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LCA and IE

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Life Cycle Assessment is a unique tool that allows firms to assess the environmental impact of goods and service from the beginning to the end of the production cycle, also known as cradle to grave. This allows the firm to quantify relevant material and energy inputs/outputs and the potential environmental impact of each. In the case of IE and sustainable development the use and proliferation of LCA within domestic industries would aid in the transition to the low-carbon economies of tomorrow.

Federal government have a central role in setting policies that ensure this low-carbon future and can use LCA as a tool to minimize environmental damage while maximizing utility.  This is achieved primarily through the creating external controls and boundary conditions.

1. Within the system boundary of the public sector and all the services involved ( waste disposal, public schools, roads sanitation) As a federal policy the government can exert external control by making all public institutions and services to undertake LCAs to ensure sustainability goals. 2. This can be done over a period of years to allow a transition toward stricter regulations. This would be complimented by a larger Environmental Protection ministry with LCA professionals who would enforce the rules and teach LCA to the various aspects of the public sector.

Within the private sector the government has the central role of setting regulations that companies must adhere to. 3. To encourage private businesses to utilize LCA within their development of their products and services government can give tax incentives in the beginning to encourage use, later change the policy to making it mandatory within a 10-15 year period.

4. Alternatively, the government can influence private business through subversive campaigns from nonprofits to encourage self governance.

It is my personal belief that companies by and large exist to make money and would rather spend less money than more, to maximize profit and will only comply with regulations if they are federally mandated.


Written by lollingvagabond

November 22, 2012 at 9:39 pm

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No paper? No problem.

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The Poynter Online has a section called “Ask a Recruiter” where individuals are allowed to ask Joe Grimm, a recruiter, questions about applying for jobs.

In this posting, a woman named Jessica asks whether one should submit hard-copy application materials for jobs. In the past Grimm always advised sending in hard copy materials but his opinion has changed. He says nowadays, the more digital an operation becomes the more they prefer digital applications. He works for a website called and he hardly ever has to deal with paper. According to him, the process of converting hard-copy materials to digital is time-consuming  and would be sending the ‘wrong message’ to the organization.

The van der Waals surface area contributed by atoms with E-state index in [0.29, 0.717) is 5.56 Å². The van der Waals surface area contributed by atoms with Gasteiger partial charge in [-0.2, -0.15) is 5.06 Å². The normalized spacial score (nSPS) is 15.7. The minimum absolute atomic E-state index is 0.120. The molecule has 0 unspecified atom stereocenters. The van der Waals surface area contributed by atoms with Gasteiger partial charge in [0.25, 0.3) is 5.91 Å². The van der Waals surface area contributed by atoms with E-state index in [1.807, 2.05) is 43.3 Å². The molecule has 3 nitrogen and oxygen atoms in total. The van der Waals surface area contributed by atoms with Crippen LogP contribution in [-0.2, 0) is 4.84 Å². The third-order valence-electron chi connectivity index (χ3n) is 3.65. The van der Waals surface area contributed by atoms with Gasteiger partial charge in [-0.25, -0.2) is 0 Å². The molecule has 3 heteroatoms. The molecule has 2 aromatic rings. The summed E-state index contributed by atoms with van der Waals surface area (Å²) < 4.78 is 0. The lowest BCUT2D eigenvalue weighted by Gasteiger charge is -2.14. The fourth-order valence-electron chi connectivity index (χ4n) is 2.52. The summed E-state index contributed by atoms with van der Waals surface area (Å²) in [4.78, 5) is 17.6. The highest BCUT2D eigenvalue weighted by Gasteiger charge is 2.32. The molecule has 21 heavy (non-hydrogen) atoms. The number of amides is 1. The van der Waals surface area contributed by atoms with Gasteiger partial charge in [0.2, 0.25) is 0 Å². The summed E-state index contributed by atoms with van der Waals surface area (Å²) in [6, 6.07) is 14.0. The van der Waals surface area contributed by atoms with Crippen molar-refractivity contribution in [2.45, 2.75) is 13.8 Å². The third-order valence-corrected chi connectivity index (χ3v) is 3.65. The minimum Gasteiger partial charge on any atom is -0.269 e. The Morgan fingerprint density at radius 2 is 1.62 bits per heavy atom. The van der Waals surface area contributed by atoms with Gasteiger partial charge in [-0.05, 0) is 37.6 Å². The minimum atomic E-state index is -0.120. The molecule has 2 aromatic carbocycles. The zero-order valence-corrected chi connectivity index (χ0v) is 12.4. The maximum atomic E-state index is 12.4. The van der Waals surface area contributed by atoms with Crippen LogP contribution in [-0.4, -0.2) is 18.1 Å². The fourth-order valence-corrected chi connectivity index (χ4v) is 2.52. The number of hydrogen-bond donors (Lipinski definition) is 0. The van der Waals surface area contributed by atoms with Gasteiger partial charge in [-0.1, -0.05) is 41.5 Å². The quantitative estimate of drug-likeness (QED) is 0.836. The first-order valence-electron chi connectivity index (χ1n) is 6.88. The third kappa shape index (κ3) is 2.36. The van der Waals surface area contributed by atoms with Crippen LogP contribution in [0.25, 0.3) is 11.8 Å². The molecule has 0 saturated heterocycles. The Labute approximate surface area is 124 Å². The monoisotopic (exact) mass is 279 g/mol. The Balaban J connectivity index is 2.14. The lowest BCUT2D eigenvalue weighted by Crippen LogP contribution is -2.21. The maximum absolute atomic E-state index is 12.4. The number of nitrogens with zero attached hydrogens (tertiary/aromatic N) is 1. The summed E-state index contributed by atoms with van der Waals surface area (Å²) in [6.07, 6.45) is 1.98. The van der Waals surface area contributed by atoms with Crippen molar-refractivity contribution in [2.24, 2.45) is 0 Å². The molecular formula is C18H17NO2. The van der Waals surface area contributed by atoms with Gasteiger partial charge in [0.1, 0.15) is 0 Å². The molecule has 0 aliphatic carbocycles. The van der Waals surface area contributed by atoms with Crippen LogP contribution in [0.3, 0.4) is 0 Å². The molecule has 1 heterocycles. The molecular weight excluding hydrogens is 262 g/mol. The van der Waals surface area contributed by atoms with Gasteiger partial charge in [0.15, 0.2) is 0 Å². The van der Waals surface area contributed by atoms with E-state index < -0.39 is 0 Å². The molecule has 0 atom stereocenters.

I would tend  to agree.

In my opinion the internet provides the most convenient means of transferring documents available. As long as there is an internet connection, you never have to worry about documents disappearing or getting lost in the mail as they are kept on file forever, or at least as long as the storage space functions. The less paper we use the better, and the more we move toward electronic documentation the better because it is far more convenient and safer for the environment.


Written by lollingvagabond

November 27, 2010 at 7:25 pm

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The beginning of the beginning… again? Not!

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It is always funny to see journalists talks about the print industry if for the only reason it being like asking the Captain of the Titanic how his ship is doing while it is pointing 90 degrees upwards.  Newspapers and Magazines have had their time in the sun, and it has been a good run… about 150 years depending on where you are. In the article Seven Reasons Newspapers Are Not Rebounding Financially, author Rick Edmund is attempting to explain why newspapers aren’t making as much money as they were. He says it is for these reasons:

1. Advertising revenues are still falling

2. Online and other digital growth doesn’t take up the slack.

3. Newsprint prices are rising again.

4. Other cost reductions are cycling through

5. Circulation revenues have gone flat.

6. The “death spiral” cycle continues.

7. Debt continues to be problematic.


Newspapers and print journalists have to accept the fact that they are a relic of the past.

People are not going to starting dropping their iphones and computers and buy more papers. PERIOD. As time passes there will be those who were born prior to the advent of computer use who will continue to buy newspapers for old-times-sake, those who appreciate the ‘vintagness’ of it like those who continue to buy vinyl records because of the sentimental value. Readership has  flat lined but in the long run people will slowly read less and less papers and magazines because of the convenience provided by the internet.   Nobody will pay for something if they can get it for free. Some will but apart from the fact that most people don’t read, people want to receive information in the fastest, cheapest, most convenient way possible.

Written by lollingvagabond

November 17, 2010 at 8:55 pm

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Brazil Elects First Female President

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Brazil has elected Dilma Rousseff  as their first Female president. Her main goal as president is to eradicate poverty and cap spending.

Rousseff, 62, has never held public office. Not only that, but she was a former Marxist-guerilla who was jailed and tortured by Brazil’s 1964-1985 military dictatorship. S